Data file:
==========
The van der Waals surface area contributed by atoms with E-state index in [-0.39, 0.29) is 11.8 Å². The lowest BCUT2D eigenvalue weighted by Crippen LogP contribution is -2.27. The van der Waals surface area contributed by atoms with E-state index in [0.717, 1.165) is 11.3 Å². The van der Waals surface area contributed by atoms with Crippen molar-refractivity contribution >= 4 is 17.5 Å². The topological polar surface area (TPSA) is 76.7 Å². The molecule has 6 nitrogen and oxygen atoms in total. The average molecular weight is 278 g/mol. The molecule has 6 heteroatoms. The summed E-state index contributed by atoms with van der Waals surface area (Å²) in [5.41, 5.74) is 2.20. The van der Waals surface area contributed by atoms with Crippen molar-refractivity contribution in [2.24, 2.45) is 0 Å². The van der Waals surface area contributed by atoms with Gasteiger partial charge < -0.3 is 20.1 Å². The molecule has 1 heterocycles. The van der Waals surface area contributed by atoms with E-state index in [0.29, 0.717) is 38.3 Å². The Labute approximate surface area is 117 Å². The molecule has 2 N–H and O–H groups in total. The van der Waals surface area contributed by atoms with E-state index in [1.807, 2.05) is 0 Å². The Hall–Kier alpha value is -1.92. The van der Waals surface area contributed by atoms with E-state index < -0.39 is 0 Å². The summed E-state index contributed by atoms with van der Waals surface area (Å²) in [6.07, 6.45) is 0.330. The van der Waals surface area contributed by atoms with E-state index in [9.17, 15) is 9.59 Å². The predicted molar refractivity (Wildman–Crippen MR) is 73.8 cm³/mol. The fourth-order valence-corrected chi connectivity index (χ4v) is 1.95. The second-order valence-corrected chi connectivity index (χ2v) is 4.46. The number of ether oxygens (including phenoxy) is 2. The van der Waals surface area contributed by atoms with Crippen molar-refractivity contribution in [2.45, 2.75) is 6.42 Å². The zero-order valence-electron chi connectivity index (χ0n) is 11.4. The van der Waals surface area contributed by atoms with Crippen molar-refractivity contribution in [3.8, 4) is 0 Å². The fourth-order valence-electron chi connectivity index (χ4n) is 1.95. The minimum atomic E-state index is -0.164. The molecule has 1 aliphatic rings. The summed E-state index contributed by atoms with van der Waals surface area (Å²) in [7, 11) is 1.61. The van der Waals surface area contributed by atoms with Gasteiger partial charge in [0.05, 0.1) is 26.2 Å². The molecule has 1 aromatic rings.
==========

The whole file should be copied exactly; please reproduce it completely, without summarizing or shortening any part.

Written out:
The van der Waals surface area contributed by atoms with E-state index in [-0.39, 0.29) is 11.8 Å². The lowest BCUT2D eigenvalue weighted by Crippen LogP contribution is -2.27. The van der Waals surface area contributed by atoms with E-state index in [0.717, 1.165) is 11.3 Å². The van der Waals surface area contributed by atoms with Crippen molar-refractivity contribution >= 4 is 17.5 Å². The topological polar surface area (TPSA) is 76.7 Å². The molecule has 6 nitrogen and oxygen atoms in total. The average molecular weight is 278 g/mol. The molecule has 6 heteroatoms. The summed E-state index contributed by atoms with van der Waals surface area (Å²) in [5.41, 5.74) is 2.20. The van der Waals surface area contributed by atoms with Crippen molar-refractivity contribution in [2.24, 2.45) is 0 Å². The van der Waals surface area contributed by atoms with Gasteiger partial charge < -0.3 is 20.1 Å². The molecule has 1 heterocycles. The van der Waals surface area contributed by atoms with E-state index in [0.29, 0.717) is 38.3 Å². The Labute approximate surface area is 117 Å². The molecule has 2 N–H and O–H groups in total. The van der Waals surface area contributed by atoms with E-state index in [1.807, 2.05) is 0 Å². The Hall–Kier alpha value is -1.92. The van der Waals surface area contributed by atoms with E-state index < -0.39 is 0 Å². The summed E-state index contributed by atoms with van der Waals surface area (Å²) in [6.07, 6.45) is 0.330. The van der Waals surface area contributed by atoms with E-state index in [9.17, 15) is 9.59 Å². The predicted molar refractivity (Wildman–Crippen MR) is 73.8 cm³/mol. The fourth-order valence-corrected chi connectivity index (χ4v) is 1.95. The second-order valence-corrected chi connectivity index (χ2v) is 4.46. The number of ether oxygens (including phenoxy) is 2. The van der Waals surface area contributed by atoms with Crippen molar-refractivity contribution in [2.45, 2.75) is 6.42 Å². The zero-order valence-electron chi connectivity index (χ0n) is 11.4. The van der Waals surface area contributed by atoms with Crippen molar-refractivity contribution in [3.8, 4) is 0 Å². The fourth-order valence-electron chi connectivity index (χ4n) is 1.95. The minimum atomic E-state index is -0.164. The molecule has 1 aliphatic rings. The summed E-state index contributed by atoms with van der Waals surface area (Å²) in [7, 11) is 1.61. The van der Waals surface area contributed by atoms with Gasteiger partial charge in [0.05, 0.1) is 26.2 Å². The molecule has 1 aromatic rings.